Threats on cyber security serve as wake-up calls to businesses across industries. When threats or attacks hit close to home, like the recent cyber-attack on Maersk Line, you might feel a heightened sense of urgency to review your own contingency plan. While any supply chain has the potential to become a target, there are steps you can take to protect your maritime supply chain. By analyzing cyber risks in advance, you can prepare to defend against them instead of waiting until after you’ve been attacked.
Ocean supply chains are subject to both regular market disruptors and potential future disruptors, and both can impact your supply chain. Regular events, like traditional peak season in North America from August to October, make it more challenging to obtain space on ocean vessels. But because these events occur like clockwork, you can take proactive steps to lessen their impact on your supply chain. For example, you can look ahead at your three-month forecasts and book the space you will need at least 2 to 3 weeks before you need it.
Cyber-attacks fall into the category of potential future disruptors. Like the regular disruptors, they can force you to use expedited shipping methods to meet delivery times. And because you may not know how long the disruption will last, the impact on your budget can be significant.
Ocean supply chains are particularly vulnerable to cyber-attacks, because your company is connected with parties in other countries with varying degrees of security measures. You will need to identify where your supply chain may be vulnerable. Then, work with your suppliers and ocean freight providers to develop scenarios for how you can recover from a variety of threats.
The first step in this process is to think wider and deeper to understand your true risk exposure. Here are a few ways you can do that.
1. Take a closer look at your electronic relationships.
We live in an interconnected world. Your business is not only connected with first tier suppliers and ocean providers, but with all of their electronic business partners. So, examine the electronic relationships you have with your ocean providers and suppliers. But don’t stop there; examine the relationships beyond your immediate partners.
For example, maybe you’re confident that your data is safe and sound with your first-tier connections. However, their electronic connections to other suppliers may not be as secure, and these second-tier suppliers can impact your cyber security.
Start developing a complete supply chain network connection map that extends at least one tier beyond your direct customer/supplier relationships. Such a map can reveal unexpected dependencies and vulnerabilities and enable you to plan with your business partners to mitigate potential risks.
2. Prioritize the threats you deem most viable.
Take the obvious steps that are recognized as effective deterrents, like making sure you apply regular software updates and patches and offering basic security education to all employees. Then, go one step further.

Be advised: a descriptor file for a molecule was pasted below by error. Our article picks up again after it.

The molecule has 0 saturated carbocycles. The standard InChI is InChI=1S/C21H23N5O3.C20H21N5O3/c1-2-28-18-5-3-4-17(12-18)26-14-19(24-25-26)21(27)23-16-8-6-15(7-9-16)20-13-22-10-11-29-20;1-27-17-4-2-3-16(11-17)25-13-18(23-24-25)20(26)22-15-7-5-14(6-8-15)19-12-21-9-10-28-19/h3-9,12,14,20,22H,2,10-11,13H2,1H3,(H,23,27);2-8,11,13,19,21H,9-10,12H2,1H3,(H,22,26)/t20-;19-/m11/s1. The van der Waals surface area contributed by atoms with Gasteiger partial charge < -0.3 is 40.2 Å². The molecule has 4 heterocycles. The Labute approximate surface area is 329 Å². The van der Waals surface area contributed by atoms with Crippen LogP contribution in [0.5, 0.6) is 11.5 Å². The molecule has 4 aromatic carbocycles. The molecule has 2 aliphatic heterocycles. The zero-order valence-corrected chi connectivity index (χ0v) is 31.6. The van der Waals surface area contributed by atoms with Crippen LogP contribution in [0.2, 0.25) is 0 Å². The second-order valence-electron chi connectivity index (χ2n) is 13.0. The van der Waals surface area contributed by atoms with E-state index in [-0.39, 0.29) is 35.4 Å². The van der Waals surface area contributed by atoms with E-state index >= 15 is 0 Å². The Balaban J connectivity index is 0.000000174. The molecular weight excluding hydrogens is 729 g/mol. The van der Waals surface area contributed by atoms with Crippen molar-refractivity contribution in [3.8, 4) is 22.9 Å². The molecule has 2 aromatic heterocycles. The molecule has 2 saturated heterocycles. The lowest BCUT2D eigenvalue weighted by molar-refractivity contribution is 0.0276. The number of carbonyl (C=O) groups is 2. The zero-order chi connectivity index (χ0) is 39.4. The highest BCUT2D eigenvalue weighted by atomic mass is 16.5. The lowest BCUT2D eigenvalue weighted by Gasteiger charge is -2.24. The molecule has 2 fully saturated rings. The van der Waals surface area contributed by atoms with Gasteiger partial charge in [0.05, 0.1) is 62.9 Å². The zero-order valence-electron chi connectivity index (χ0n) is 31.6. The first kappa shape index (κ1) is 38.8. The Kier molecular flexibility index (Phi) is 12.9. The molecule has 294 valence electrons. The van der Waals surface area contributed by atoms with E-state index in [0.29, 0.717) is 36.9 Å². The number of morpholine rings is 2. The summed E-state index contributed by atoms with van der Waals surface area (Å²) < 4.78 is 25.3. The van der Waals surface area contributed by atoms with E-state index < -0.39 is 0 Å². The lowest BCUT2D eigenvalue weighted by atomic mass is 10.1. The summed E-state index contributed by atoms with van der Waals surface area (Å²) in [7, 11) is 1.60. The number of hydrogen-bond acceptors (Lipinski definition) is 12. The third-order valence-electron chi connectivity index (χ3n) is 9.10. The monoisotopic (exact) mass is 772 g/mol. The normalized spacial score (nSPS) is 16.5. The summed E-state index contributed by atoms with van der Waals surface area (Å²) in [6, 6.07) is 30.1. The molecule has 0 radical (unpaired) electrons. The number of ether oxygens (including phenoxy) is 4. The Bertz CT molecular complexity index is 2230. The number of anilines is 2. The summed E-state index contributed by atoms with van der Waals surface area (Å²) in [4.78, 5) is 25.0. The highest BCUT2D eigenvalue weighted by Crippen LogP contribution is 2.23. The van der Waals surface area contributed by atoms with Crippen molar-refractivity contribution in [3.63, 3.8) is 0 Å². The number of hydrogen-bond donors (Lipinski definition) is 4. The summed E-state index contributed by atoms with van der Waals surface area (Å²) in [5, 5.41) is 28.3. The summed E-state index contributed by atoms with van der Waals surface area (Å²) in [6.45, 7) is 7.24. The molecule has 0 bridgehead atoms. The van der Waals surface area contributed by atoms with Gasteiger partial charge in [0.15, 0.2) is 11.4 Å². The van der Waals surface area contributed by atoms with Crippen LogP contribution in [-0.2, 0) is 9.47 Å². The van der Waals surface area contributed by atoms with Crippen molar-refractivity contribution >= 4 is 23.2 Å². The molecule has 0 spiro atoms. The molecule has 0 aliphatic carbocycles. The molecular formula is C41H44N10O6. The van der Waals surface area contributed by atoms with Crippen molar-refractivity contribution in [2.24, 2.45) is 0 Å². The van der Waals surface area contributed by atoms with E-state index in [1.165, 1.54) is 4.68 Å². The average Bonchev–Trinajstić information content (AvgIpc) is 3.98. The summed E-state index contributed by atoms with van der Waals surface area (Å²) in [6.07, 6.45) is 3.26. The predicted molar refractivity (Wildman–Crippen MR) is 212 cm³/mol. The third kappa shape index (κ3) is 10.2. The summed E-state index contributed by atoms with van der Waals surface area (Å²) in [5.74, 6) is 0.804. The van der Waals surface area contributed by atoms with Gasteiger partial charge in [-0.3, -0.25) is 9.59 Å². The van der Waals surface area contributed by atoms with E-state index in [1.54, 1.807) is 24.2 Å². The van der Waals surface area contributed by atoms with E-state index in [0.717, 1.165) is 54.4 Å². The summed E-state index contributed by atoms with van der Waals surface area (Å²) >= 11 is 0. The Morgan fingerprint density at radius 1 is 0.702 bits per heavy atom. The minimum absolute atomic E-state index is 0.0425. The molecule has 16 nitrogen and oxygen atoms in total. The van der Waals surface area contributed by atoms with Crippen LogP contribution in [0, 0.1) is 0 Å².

Rank the threats to the technology and data assets in your maritime supply chain—computer equipment, mobile phones and tablets, and employee, customer, and financial data. Address the highest-risk areas first with the greatest scrutiny and urgency.
3. Host a cross-functional discussion within your organization to debate and implement recovery methods.
It’s important to understand how your organization identifies and mitigates other risks in the business. Then, align your ocean planning against cyber-attacks with the organization’s overall attitude toward risk and its expected time to recover.
Your ocean cyber-attack planning will not be one-and-done.
You will need to revisit and update the strategy continually, and test recovery methods regularly to ensure they remain relevant and can achieve your expected time to recover. Often, the organizational discussion that ensues among your leadership team and the extended discussion that occurs with your business partners can result in even more best-practice sharing.
What all this teaches us is that disruptions from cyber-attacks can happen to any of us and for the ocean providers and suppliers we work with. It’s critical we all work together to prepare our supply chains if we want to prevent disruption for customers.
Maritime supply chain disruptions can be unavoidable, but there are ways to prepare for events that may hold up shipping processes. Make sure your ocean shipping strategies are optimal.
Rick Willbanks is General Manager, Global Forwarding Application Development at C.H. Robinson.
The opinions expressed herein are the author's and not necessarily those of The Maritime Executive.
This entry has been created for information and planning purposes. It is not intended to be, nor should it be substituted for, legal advice, which turns on specific facts.